When it comes to backup quarterbacks in the NFL, there is a protocol to discussing their performances when they step in for an injured starter.
Despite not practicing the no-huddle offense that has served the Seahawks so well in their past three games since training camp, Whitehurst completed 11 of 19 passes for 149 yards – including a 4-of-5, 77-yard effort on the seven-play, 80-yard drive in the fourth quarter that ended with his 27-yard touchdown pass to rookie
Impressive? You bet. Worthy of over-the-top praise from his coaches and a look-what-I-did attitude from Whitehurst? You’d lose that bet.
“That’s what we expect of him,” offensive coordinator Darrell Bevell said. “He got a lot of reps during training camp and we still work him in there. We do mental reps with him in the film room. He’s taking them all in the back (during practice while Jackson is running the offense).
“So he just did a nice job of handling himself.”
Nice job? That’s it.
What about Whitehurst? He had to be very pleased with himself.
“You see the starting quarterback go down and he’s hurt, there’s really no time to (get nervous),” Whitehurst said. “You just kind of think, ‘OK, here we go.’ You grab your helmet and go. It’s easier to approach it that way. Just be ready. And if you go in there, you go in there.”
Just go in there? Just doing his job? Someone has to have a little extra appreciation for what Whitehurst was able to accomplish to help the Seahawks pull off a big – and needed – upset of the Giants.
“Hell yeah, it was impressive,” Robinson said on Thursday, as the Seahawks continued to prepare for Sunday’s game against the Browns in Cleveland. “It’s hard to do, man.”
From a nearby cubicle in the locker room, running back
OK. Now we’re getting somewhere.
“You can know the procedure, you can know the plays,” Robinson said. “But it’s a feel. When you get in that type of (no-huddle) offense and things start going crazy, you go to what you feel comfortable with. You go to the plays you feel comfortable with.”
And the players, as well. On that drive to the fourth-quarter touchdown, Whitehurst went to Baldwin for 22 yards on the first play; for 8 yards on third-and-7; and the final 27 on the scoring play.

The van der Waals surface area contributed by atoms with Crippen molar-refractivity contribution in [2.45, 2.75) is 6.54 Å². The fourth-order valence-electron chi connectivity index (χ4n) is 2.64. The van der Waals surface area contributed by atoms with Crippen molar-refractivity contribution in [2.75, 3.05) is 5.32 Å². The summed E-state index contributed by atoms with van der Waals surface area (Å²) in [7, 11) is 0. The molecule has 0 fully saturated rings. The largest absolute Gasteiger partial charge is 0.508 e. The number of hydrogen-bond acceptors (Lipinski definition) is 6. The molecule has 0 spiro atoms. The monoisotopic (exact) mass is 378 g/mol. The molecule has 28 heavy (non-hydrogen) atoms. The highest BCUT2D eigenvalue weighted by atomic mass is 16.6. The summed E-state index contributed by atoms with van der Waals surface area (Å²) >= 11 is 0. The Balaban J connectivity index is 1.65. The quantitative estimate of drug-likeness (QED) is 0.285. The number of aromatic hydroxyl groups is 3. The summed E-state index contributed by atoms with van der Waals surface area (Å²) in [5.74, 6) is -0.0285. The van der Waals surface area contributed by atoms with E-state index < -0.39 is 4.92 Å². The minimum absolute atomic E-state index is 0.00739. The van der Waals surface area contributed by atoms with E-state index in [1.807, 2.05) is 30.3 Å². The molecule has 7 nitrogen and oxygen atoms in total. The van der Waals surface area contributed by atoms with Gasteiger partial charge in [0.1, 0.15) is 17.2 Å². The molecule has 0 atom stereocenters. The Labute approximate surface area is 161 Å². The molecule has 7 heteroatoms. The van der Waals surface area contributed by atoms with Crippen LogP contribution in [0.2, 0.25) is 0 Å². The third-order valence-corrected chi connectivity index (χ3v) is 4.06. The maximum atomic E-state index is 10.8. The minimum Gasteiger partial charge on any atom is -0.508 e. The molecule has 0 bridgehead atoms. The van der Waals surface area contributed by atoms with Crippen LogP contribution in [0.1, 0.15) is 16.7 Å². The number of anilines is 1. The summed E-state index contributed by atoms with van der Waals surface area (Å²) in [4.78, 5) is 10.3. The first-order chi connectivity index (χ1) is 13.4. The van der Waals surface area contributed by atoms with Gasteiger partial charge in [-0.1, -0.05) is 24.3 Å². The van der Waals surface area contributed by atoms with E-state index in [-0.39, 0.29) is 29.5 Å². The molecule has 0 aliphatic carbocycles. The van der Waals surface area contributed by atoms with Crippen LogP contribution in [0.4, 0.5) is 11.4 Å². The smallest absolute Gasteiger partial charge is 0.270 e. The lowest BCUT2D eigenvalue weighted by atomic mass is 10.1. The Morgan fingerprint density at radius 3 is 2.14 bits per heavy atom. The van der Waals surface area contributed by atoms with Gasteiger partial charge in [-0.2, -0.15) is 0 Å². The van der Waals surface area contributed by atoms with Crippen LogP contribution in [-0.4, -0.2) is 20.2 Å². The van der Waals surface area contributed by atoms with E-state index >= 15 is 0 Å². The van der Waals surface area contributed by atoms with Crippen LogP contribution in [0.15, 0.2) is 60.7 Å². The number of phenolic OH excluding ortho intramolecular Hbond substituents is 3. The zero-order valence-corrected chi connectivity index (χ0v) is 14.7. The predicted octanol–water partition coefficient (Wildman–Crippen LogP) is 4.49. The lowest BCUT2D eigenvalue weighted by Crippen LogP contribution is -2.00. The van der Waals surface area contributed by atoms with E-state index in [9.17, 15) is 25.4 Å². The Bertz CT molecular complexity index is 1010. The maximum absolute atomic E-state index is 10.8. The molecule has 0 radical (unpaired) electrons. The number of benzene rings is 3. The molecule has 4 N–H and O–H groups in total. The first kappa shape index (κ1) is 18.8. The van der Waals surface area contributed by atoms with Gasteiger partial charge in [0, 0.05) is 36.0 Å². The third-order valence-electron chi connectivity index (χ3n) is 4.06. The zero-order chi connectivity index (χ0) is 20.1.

And it wasn’t as easy as Whitehurst made it look.
“If you’re not out there a lot, it’s hard to get a feel for what you’re comfortable with,” Robinson said. “And Charlie did a great job, man. It was very impressive.
“But that’s a tribute to his attention to detail and how much he pays attention during the week. The guy is always on it. He’s always making his calls. When T-Jack is doing his thing in practice, Charlie’s back there making his calls, doing his thing, acting like he’s the guy running the offense. So Charlie practices every day like he’s the guy.”
This week, as well as during the team’s two bye-week practices, Whitehurst has been the guy. Jackson has made some handoffs on running plays and even thrown in individual drills. But the starter’s reps have gone to Whitehurst, for the first time this season.
Just after Friday’s practice, and just before the team left for Cleveland, coach Pete Carroll listed Jackson as doubtful, but said the final decision on who starts won’t be made until Sunday.
Whitehurst, however, has been prepared to be the starter.
“Charlie has had a good week,” Carroll said. “He’s ready to go.”
Whitehurst started two games last season when then-QB Matt Hasselbeck was injured. There was a less-than-impressive showing in the team’s even-less-impressive 41-7 Week 8 loss to the Giants in Seattle, when Whitehurst was 12 of 23 for 113 yards with one TD and two interceptions. There was his 22-of-36, 192-yard, one-TD performance in the regular-season finale victory over the St. Louis Rams that gave the Seahawks the NFC West title – but the defense and running game had more to do with that 16-6 victory than the QB.
All of which makes what Whitehurst was able to do against the Giants the best outing of his six-year NFL career, and provides confidence that there’s more to come – if needed.
“The physical stuff we’re asking him to do he’s run 100 times,” Carroll said. “It’s the rhythm of it and I’m anxious to see how he does with this preparation behind him. I think he’s going to handle it very well.”
It is, after all, what’s expected of Whitehurst, and what he expects from himself.